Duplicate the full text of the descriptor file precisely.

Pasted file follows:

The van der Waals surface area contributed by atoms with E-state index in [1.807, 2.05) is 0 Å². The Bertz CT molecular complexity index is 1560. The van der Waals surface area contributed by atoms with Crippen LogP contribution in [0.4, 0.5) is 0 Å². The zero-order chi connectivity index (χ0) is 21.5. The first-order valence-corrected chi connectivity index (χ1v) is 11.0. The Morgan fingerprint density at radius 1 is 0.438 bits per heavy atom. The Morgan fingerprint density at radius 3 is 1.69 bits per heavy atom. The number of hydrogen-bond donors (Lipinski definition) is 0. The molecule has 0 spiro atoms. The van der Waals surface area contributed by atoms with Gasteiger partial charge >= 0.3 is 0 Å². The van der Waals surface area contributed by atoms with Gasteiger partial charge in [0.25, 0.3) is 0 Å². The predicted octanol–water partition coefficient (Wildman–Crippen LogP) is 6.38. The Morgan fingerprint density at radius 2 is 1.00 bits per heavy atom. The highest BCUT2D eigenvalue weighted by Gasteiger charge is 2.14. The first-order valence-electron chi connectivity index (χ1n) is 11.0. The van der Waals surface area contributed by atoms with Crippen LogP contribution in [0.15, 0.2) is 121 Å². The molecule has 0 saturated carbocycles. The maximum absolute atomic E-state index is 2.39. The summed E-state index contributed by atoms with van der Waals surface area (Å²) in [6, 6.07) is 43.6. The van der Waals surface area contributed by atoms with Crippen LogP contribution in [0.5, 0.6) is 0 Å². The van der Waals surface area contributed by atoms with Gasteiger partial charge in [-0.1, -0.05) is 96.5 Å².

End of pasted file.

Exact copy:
The van der Waals surface area contributed by atoms with E-state index in [1.807, 2.05) is 0 Å². The Bertz CT molecular complexity index is 1560. The van der Waals surface area contributed by atoms with Crippen LogP contribution in [0.4, 0.5) is 0 Å². The zero-order chi connectivity index (χ0) is 21.5. The first-order valence-corrected chi connectivity index (χ1v) is 11.0. The Morgan fingerprint density at radius 1 is 0.438 bits per heavy atom. The Morgan fingerprint density at radius 3 is 1.69 bits per heavy atom. The number of hydrogen-bond donors (Lipinski definition) is 0. The molecule has 0 spiro atoms. The van der Waals surface area contributed by atoms with Gasteiger partial charge >= 0.3 is 0 Å². The van der Waals surface area contributed by atoms with Gasteiger partial charge in [0.25, 0.3) is 0 Å². The predicted octanol–water partition coefficient (Wildman–Crippen LogP) is 6.38. The Morgan fingerprint density at radius 2 is 1.00 bits per heavy atom. The highest BCUT2D eigenvalue weighted by Gasteiger charge is 2.14. The first-order valence-electron chi connectivity index (χ1n) is 11.0. The van der Waals surface area contributed by atoms with Crippen LogP contribution in [0.15, 0.2) is 121 Å². The molecule has 0 saturated carbocycles. The maximum absolute atomic E-state index is 2.39. The summed E-state index contributed by atoms with van der Waals surface area (Å²) in [6, 6.07) is 43.6. The van der Waals surface area contributed by atoms with Crippen LogP contribution in [0.5, 0.6) is 0 Å². The van der Waals surface area contributed by atoms with Gasteiger partial charge in [-0.1, -0.05) is 96.5 Å².